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Solar amendments still under review

Following a Tuesday meeting of the Charlotte County Planning Commission, a recommendation regarding solar amendments in the county is still under review.

According to County Purchaser and Planning Agent Monica Elder, “The County Attorney has provided an opinion to the Planning Commission regarding decommissioning utility-scale solar facilities and right of entry. The Planning Commission met in closed session last night to review and discuss the attorney’s legal advice. After reconvening in open session, the Planning Commission requested that staff continue to work with legal counsel on these issues.”

During the meeting, Charlotte Court House Resident Terry Ramsey spoke and expressed his concerns regarding solar energy safeguards to protects the citizens of Charlotte County.

Ramsey said during earlier drafts of the solar ordinance, a 2 percent maximum density was proposed within a 5 mile radius.

However, he said the current draft has increased the maximum density to 3 percent.

“Effective July 1, 2018, Halifax County reduced the maximum density for large scale (utility scale) facilities to 2.5 percent. I ask the Planning Commission to revise the maximum density in the current draft to 2.5 percent,” said Ramsey.

He said this was a compromise between the current 3 percent and Halifax County’s 2 percent.

“Solar energy is new technology and new to the County,” said Ramsey. “It is prudent and safer to start smaller until experience is gained.”

Throughout his comments, Ramsey also touched on-site owner responsibility, particularly regarding the expense of removing or repairing the facility.

He said currently, Halifax County includes definitions for operator, facility owner and site owner. Additionally, all three are held jointly liable.

“I ask the Planning Commission to include similar provisions in Charlotte’s ordinance to hold the site owner responsible,” said Ramsey. “This will protect the County if the bond is not sufficient. The owner and operator may be LLC’s with no assets if things go wrong.”

However, he said the Charlotte County land would also have some value and “the profiting site owner’s risk should not be borne by the County and its citizens.”

Elder said when the Planning Commission met in June, Ramsey had mentioned issues related to the density requirements and clarifying what the project area was.

“We did come up with some language on that …” said Elder. “Basically it changed to say no more than 3 percent of the land area in any given 5 mile radius shall be approved for use of the project area for utility scale energy systems including solar panels and related equipment, fencings, driveways, internal roads and associated structures.”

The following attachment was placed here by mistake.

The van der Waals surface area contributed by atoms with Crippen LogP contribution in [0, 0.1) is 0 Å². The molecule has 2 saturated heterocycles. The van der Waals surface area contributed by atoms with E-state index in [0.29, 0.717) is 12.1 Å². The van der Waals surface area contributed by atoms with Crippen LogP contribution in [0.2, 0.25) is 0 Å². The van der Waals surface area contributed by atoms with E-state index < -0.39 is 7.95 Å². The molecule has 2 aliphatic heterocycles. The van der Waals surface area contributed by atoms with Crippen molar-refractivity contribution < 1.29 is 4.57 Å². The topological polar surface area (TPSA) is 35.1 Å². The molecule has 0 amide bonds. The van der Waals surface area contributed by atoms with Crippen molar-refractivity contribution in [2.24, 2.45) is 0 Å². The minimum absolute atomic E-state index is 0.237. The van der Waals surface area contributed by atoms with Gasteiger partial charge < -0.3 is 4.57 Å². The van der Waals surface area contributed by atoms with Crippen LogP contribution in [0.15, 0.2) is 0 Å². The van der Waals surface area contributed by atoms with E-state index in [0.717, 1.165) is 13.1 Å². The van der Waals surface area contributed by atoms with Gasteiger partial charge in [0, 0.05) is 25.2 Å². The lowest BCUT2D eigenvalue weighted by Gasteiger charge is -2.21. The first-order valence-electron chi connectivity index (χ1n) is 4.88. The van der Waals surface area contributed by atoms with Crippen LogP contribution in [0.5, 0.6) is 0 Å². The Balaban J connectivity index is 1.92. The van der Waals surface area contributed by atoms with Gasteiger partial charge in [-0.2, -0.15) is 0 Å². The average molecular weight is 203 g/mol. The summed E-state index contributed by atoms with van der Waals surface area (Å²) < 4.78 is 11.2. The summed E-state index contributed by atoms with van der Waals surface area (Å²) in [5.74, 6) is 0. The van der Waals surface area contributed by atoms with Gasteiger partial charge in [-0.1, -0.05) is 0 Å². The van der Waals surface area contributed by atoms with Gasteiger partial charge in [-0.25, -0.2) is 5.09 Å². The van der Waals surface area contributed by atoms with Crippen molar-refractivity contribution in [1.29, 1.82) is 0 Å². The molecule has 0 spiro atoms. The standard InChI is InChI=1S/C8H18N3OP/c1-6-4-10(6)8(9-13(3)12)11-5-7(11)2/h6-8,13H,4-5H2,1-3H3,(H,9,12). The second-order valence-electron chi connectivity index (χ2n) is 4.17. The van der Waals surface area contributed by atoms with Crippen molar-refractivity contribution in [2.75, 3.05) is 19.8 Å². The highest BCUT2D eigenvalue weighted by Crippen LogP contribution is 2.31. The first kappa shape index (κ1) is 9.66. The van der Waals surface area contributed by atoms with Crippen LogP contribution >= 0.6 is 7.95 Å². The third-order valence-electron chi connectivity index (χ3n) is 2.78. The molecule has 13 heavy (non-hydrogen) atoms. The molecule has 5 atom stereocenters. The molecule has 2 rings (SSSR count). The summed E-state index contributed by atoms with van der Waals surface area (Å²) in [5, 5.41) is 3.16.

However, she said the question is the definition that was placed within the language and the issues that may arise based on that.

She said the project area for Halifax included the fenced in area for the project where solar energy is being produced.

She said a better way to simplify the question of what the project area entails is needed.

“I feel like that the way it stands is pretty obvious that it takes in the fencing, driveways, internal roads and do we just want to add the setbacks?” asked Planning Commission Member Dr. Nancy Carwile.

“I guess when you have a fenced in project area there’s gonna be some open spaces and things in it too and is that considered part of it or is it just the areas where you’ve got things cited that are specifically listed here …,” said Elder.

She said it leaves room for interpretation.

“What we often do is we pay for what we use, but landowners don’t want to be left with a little slither of land or whatever …” said SolUnesco CEO Francis Hodsoll.

He said the fenced in areas and buffers include the panels. “The rest is open land that wildlife can go through, use for other purposes. So, I would recommend going in that direction, otherwise you’re creating an incentive for us to say to the landowner, ‘well, we can’t do this project unless you keep that wetlands,’” said Hodsoll.

A motion was passed during the meeting to include in the language that the project area be defined as the fenced in area and buffers only.

In light of the decommissioning and salvage value, Elder said a phone call was received after the June 11 public hearing concerning the project from Hodsoll.

“He stated that while they did not object to the salvage value … they were concerned about the impact it may have on other projects.”

Elder said a letter was also received from the Maryland, D.C., Delaware, Virginia solar Energy Industries Association recommending to strike one of the proposed recommended changes in the ordinance regarding disallowing salvage value and determination of the decommissioning costs.

“Following the public hearing on June 11, the Planning Commission requested a legal opinion from the County Attorney regarding the County’s right to enter property to carry out the decommissioning of utility-scale solar facilities as provided for in the proposed amendments,” said Elder previously. “Once the Planning Commission receives an opinion from the attorney, they will continue working on finalizing their recommendation regarding the proposed amendments.”